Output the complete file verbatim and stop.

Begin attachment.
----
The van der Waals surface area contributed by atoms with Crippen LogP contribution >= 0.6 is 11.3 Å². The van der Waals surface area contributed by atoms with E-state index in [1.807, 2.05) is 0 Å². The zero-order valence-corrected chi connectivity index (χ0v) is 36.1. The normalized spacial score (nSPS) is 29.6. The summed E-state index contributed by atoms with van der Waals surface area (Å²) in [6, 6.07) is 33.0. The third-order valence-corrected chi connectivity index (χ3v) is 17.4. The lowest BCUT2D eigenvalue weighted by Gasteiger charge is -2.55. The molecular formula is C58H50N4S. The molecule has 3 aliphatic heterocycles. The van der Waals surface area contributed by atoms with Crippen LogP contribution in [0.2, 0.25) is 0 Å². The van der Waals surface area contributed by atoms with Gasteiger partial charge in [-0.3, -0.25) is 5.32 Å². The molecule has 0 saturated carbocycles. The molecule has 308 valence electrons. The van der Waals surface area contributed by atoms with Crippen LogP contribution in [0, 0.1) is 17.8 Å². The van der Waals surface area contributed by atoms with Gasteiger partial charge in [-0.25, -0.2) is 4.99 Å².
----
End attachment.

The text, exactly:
The van der Waals surface area contributed by atoms with Crippen LogP contribution >= 0.6 is 11.3 Å². The van der Waals surface area contributed by atoms with E-state index in [1.807, 2.05) is 0 Å². The zero-order valence-corrected chi connectivity index (χ0v) is 36.1. The normalized spacial score (nSPS) is 29.6. The summed E-state index contributed by atoms with van der Waals surface area (Å²) in [6, 6.07) is 33.0. The third-order valence-corrected chi connectivity index (χ3v) is 17.4. The lowest BCUT2D eigenvalue weighted by Gasteiger charge is -2.55. The molecular formula is C58H50N4S. The molecule has 3 aliphatic heterocycles. The van der Waals surface area contributed by atoms with Crippen LogP contribution in [0.2, 0.25) is 0 Å². The van der Waals surface area contributed by atoms with Gasteiger partial charge in [-0.3, -0.25) is 5.32 Å². The molecule has 0 saturated carbocycles. The molecule has 308 valence electrons. The van der Waals surface area contributed by atoms with Crippen LogP contribution in [0, 0.1) is 17.8 Å². The van der Waals surface area contributed by atoms with Gasteiger partial charge in [-0.25, -0.2) is 4.99 Å².